|Jefferson C. Davis|
There were two important Jefferson Davis's in the Civil War. The most famous one was Jefferson Davis of Mississippi, President of the Confederacy. However, there was another one, Jefferson C. Davis, a general in the Union army. Today he is known only for his name, and for an incident which took place 150 years ago today.
Davis had been in the United States garrison at Fort Sumter during the battle which began the war. He was soon promoted to captain and then colonel. He fought at the Battle of Wilson's Creek and was promoted to Brigadier General. However, he fell sick and went on sick leave. But when Bragg invaded Kentucky and there was a treat of an attack on Louisville and Cincinnati, he rose from his sick bed to help with the defenses. Davis had an ongoing feud with William “Bull” Nelson, commanding the Union forces preparing to meet the threat to Louisville, Kentucky. Nelson removed Davis from temporary command of a brigade of Home Guards, so Davis appealed to the governor of Indiana Oliver Morton, and Morton came with him to see Nelson.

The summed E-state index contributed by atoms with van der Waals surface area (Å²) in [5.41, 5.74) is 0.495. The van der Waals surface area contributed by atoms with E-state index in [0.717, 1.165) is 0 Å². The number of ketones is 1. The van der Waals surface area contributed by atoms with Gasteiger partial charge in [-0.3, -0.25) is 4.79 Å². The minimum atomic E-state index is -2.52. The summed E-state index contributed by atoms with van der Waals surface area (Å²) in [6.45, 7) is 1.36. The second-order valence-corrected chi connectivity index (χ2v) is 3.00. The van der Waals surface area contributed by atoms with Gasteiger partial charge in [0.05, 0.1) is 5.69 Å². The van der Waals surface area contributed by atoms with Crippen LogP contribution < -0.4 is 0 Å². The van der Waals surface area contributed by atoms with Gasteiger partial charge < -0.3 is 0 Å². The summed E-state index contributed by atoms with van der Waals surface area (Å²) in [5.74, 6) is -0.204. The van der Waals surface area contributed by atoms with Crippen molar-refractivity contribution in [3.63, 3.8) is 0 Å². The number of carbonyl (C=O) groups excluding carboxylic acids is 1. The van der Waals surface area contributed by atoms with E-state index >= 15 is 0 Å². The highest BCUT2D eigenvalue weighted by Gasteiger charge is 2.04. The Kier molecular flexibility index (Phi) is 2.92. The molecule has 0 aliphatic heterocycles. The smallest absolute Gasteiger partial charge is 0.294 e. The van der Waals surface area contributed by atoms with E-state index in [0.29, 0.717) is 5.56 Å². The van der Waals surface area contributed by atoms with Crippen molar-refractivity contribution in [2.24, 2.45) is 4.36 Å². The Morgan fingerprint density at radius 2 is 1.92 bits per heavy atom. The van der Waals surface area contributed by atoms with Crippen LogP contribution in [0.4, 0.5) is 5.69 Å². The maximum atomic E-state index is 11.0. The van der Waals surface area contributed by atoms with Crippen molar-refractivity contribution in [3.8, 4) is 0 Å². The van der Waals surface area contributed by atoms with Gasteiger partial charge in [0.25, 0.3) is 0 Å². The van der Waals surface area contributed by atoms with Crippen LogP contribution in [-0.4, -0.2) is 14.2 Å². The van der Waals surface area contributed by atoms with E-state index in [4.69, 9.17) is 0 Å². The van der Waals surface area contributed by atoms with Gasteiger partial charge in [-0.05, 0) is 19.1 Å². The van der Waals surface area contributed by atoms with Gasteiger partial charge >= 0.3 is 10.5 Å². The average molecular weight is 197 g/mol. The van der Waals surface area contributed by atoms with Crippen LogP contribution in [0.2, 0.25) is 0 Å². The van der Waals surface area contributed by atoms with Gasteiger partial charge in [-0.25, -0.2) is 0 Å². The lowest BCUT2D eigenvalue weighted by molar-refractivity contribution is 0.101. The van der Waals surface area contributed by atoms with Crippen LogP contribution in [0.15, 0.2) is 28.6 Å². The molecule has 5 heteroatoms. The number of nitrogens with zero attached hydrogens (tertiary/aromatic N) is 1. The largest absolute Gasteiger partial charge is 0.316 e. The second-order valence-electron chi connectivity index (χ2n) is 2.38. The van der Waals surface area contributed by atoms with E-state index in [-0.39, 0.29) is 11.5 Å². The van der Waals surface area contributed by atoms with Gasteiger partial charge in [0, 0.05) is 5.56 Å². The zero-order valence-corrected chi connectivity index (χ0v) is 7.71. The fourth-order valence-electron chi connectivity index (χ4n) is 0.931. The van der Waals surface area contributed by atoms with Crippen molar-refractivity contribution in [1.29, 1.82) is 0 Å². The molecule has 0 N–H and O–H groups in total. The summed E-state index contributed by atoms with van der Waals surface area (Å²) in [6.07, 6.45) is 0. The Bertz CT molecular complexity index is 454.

At 8:00 am on September 29th Davis met Nelson in the lobby of the Galt house and confronted him, and harsh words were exchanged. The argument culminated with Nelson slapping Davis across the head. Embarrassed, Davis borrowed a revolver from a friend, and as Nelson turned to head down the stairs, he challenged him to a fight. Nelson was unarmed, but nonetheless Davis fired one shot, which killed him.
Davis was immediately placed under arrest for the murder of General Nelson. Incredibly, he was never prosecuted for his crime. He was released from prison and returned to his command, as at the time it seems that the need for experienced commanders was greater than their need to justice to be served to murderers.